“We never said that, you completely minsunderstood. You are all burning the wrong thing, using fuel we never gave you. You lied, you cheated, you faked, you changed the stakes!”
There is a lull in battle. But confusion reigns, especially among the innocent civilians and bewildered biologists.
(End of chapter 1)
As of the winter of 2007, the semantic web fire is still burning. While I warm myself next to it, using all the juicy metadata as material for my PhD, it is still too early to predict just how useful the technology is going to be. It doesn’t really matter if you’re a “believer”, a “non-believer” or completely agnostic about the semantic web. The religious war beween the two sides tells you more about human behaviour, than it does about the utility of the technology. Optimists profit from making bold claims to get noticed on the battlefield. Critics are more cynical, furthering their own careers by countering the optimists claims. Other people interpret the interpretations of the cynics second-hand. Thanks to cumulative error, or the Chinese whispers effect, everyone gets really upset. The original optimists vision has been changed in ways they didn’t expect.
It’s a very natural and human story amidst all the “artificial” machine intelligence.
Ora, Jim and Tim have done quite well out of the fighting. Google Scholar reckons their original article has been cited nearly 5000 times. That is a lot of attention, in scientific circles, a veritable blockbuster hit. At the time of writing, not even Albert Einstein can match that, and his ideas are much more important than the semantic web probably ever will be. Many good scientists with important ideas can only dream of publishing a paper that is as heavily cited as that infamous Scientific American article. So which do you think would most scientists prefer:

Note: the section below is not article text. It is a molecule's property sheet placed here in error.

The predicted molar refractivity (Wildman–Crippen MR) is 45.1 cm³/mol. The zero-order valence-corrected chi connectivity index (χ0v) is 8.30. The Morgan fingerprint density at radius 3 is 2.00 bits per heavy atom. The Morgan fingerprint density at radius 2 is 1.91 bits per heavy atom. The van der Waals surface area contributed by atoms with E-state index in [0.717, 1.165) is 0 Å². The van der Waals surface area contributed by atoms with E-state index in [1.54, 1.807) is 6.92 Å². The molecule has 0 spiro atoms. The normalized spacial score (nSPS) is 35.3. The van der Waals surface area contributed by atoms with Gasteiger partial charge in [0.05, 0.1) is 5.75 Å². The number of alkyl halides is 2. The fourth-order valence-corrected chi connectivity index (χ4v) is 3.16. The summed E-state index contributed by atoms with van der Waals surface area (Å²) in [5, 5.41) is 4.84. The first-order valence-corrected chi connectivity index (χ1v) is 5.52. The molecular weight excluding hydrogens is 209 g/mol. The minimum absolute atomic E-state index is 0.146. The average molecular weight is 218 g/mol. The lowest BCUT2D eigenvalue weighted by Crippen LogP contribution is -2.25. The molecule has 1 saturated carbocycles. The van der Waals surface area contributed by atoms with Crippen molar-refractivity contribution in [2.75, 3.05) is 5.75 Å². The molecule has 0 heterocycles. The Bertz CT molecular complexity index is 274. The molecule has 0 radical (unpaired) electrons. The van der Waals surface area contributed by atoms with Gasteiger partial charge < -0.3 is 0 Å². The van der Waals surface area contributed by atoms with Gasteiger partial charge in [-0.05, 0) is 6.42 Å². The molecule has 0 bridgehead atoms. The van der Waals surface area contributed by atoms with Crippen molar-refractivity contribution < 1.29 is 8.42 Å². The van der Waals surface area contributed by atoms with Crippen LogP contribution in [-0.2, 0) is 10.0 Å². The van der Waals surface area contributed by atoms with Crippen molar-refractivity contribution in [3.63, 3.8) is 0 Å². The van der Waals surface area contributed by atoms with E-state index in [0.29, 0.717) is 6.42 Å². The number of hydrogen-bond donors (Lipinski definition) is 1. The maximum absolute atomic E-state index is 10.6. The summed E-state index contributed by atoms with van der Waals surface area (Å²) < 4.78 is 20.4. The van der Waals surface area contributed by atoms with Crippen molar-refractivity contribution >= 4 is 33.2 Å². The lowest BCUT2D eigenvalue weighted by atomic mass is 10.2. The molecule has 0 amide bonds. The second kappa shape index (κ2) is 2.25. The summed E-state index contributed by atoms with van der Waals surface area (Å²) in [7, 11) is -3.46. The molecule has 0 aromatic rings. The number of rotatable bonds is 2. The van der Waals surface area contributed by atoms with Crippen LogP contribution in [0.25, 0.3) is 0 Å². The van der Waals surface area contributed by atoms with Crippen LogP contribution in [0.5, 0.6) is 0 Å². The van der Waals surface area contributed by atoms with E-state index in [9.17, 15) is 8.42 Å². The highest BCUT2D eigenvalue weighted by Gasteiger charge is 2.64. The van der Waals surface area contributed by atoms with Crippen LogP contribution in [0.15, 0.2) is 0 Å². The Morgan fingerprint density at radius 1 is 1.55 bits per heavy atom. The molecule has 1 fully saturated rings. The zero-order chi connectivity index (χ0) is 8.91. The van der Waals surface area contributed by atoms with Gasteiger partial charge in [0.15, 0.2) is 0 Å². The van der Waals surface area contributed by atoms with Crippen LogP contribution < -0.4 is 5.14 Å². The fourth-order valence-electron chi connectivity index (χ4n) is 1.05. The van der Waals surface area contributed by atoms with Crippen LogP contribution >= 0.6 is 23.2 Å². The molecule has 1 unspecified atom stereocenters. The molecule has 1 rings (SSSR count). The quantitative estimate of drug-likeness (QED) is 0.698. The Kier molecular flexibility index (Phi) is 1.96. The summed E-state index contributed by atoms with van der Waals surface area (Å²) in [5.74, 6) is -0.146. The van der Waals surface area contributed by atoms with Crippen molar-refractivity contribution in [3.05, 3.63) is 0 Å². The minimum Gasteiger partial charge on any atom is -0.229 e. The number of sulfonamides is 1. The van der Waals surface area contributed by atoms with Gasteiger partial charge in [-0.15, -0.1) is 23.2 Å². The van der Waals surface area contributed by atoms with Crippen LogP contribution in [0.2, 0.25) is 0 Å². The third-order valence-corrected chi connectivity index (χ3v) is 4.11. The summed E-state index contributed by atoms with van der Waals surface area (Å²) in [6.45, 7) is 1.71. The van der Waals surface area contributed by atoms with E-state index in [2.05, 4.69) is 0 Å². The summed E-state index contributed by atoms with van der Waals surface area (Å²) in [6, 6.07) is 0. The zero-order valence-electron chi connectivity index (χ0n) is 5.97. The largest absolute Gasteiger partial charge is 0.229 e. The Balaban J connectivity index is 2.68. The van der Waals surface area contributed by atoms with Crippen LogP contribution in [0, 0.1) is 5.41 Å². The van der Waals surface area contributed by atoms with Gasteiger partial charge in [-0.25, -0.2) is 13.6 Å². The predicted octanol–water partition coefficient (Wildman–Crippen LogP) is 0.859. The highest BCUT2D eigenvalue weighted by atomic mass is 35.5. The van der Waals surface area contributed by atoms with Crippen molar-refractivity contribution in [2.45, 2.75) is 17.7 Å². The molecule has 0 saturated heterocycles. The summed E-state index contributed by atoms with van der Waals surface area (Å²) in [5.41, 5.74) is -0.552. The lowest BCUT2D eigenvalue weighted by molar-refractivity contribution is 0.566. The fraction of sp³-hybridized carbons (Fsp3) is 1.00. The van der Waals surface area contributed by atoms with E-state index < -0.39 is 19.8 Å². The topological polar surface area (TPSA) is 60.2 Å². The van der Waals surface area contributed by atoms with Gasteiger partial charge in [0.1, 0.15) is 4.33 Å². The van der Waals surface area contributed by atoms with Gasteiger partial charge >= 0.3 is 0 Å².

- Being internationally known and talked about, but misunderstood by large groups of people?
- Being relatively unknown, ignored but well understood by a small and obscure group of people?
Neither is ideal but I think in most cases, there is only one thing in the world worse than being talked about, and that is not being talked about.
We have reached the end of chapter 1 of this little story. Wouldn’t it be nice if Chapter 2 was less bloody? Perhaps the two sides could focus more on facts and evidence, rather than the beliefs, opinions, marketing, hype and “visions” that have dominated the battle so far. As the winter solstice approaches and the new year beckons, can we give peace, diplomacy and above all SCIENCE a chance?
The Moral of the Story (so far)
The moral of this old war story is simple. Religions of various kinds have been known to make people commit horrendous and completely unreasonable war crimes. Nobody is innocent. So if you don’t like a fight, steer well clear of religious wars.
- The “burn” idea comes from Leftfield with John Lydon (1995) Open Up “Burn Hollywood, Burn! Taking down Tinseltown”
- Thanks to Carole for the idea of using fiction to illustrate science see Carole Goble and Chris Wroe (2005) The Montagues and the Capulets: In fair Genomics, where we lay our scene… Comparative and Functional Genomics 5(8):623-632 DOI:10.1002/cfg.442 seeAlso Shakespearean Genomics: a plague on both your houses)
- This post, originally published on nodalpoint
October 19, 2007
Gil Scott-Heron once famously remarked that The Revolution Will Not Be Televised . Science has undergone its own quiet revolution since the invention of the Web back in 1990. This has slowly but surely changed scientific communication, not just a Revolution but a “Webolution”  if you like. The recent addition of television to the Web means that, to paraphrase Gil, the Webolution will be televised. You can now watch some of the webolution in science, thanks the likes of JOVE (The Journal Of Visualised Experiments), SciVee.TV, Google Video and YouTube. What are these sites like and is their scientific and technical content any good?The American poet and songwriter